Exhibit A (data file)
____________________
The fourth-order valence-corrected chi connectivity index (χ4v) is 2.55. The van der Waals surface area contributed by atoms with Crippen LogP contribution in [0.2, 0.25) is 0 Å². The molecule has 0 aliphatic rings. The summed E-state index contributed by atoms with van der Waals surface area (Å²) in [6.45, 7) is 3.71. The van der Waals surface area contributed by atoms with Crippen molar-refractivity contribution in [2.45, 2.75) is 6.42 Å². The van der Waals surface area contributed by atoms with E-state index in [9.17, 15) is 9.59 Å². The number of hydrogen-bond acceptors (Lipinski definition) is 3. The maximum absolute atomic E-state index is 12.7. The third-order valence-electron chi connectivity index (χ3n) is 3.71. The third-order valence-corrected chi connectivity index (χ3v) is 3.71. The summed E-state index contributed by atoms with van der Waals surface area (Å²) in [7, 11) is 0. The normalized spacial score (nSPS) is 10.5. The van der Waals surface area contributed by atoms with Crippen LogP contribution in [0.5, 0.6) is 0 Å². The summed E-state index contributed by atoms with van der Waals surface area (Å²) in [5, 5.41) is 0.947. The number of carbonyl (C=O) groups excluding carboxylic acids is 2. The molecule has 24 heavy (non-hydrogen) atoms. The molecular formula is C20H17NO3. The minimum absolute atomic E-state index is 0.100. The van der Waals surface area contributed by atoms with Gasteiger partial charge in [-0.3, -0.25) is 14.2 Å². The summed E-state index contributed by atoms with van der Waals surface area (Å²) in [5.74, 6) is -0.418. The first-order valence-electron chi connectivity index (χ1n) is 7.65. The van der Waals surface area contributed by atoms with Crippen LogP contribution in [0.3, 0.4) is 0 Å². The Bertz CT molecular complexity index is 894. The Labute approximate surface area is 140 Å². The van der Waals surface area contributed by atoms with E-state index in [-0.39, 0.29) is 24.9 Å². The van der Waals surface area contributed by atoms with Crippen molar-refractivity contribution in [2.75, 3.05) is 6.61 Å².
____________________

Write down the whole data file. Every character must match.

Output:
The fourth-order valence-corrected chi connectivity index (χ4v) is 2.55. The van der Waals surface area contributed by atoms with Crippen LogP contribution in [0.2, 0.25) is 0 Å². The molecule has 0 aliphatic rings. The summed E-state index contributed by atoms with van der Waals surface area (Å²) in [6.45, 7) is 3.71. The van der Waals surface area contributed by atoms with Crippen molar-refractivity contribution in [2.45, 2.75) is 6.42 Å². The van der Waals surface area contributed by atoms with E-state index in [9.17, 15) is 9.59 Å². The number of hydrogen-bond acceptors (Lipinski definition) is 3. The maximum absolute atomic E-state index is 12.7. The third-order valence-electron chi connectivity index (χ3n) is 3.71. The third-order valence-corrected chi connectivity index (χ3v) is 3.71. The summed E-state index contributed by atoms with van der Waals surface area (Å²) in [7, 11) is 0. The normalized spacial score (nSPS) is 10.5. The van der Waals surface area contributed by atoms with Crippen LogP contribution in [0.5, 0.6) is 0 Å². The summed E-state index contributed by atoms with van der Waals surface area (Å²) in [5, 5.41) is 0.947. The number of carbonyl (C=O) groups excluding carboxylic acids is 2. The molecule has 24 heavy (non-hydrogen) atoms. The molecular formula is C20H17NO3. The minimum absolute atomic E-state index is 0.100. The van der Waals surface area contributed by atoms with Gasteiger partial charge in [-0.3, -0.25) is 14.2 Å². The summed E-state index contributed by atoms with van der Waals surface area (Å²) in [5.74, 6) is -0.418. The first-order valence-electron chi connectivity index (χ1n) is 7.65. The van der Waals surface area contributed by atoms with Crippen LogP contribution in [0.3, 0.4) is 0 Å². The Bertz CT molecular complexity index is 894. The Labute approximate surface area is 140 Å². The van der Waals surface area contributed by atoms with E-state index in [-0.39, 0.29) is 24.9 Å². The van der Waals surface area contributed by atoms with Crippen molar-refractivity contribution in [2.75, 3.05) is 6.61 Å².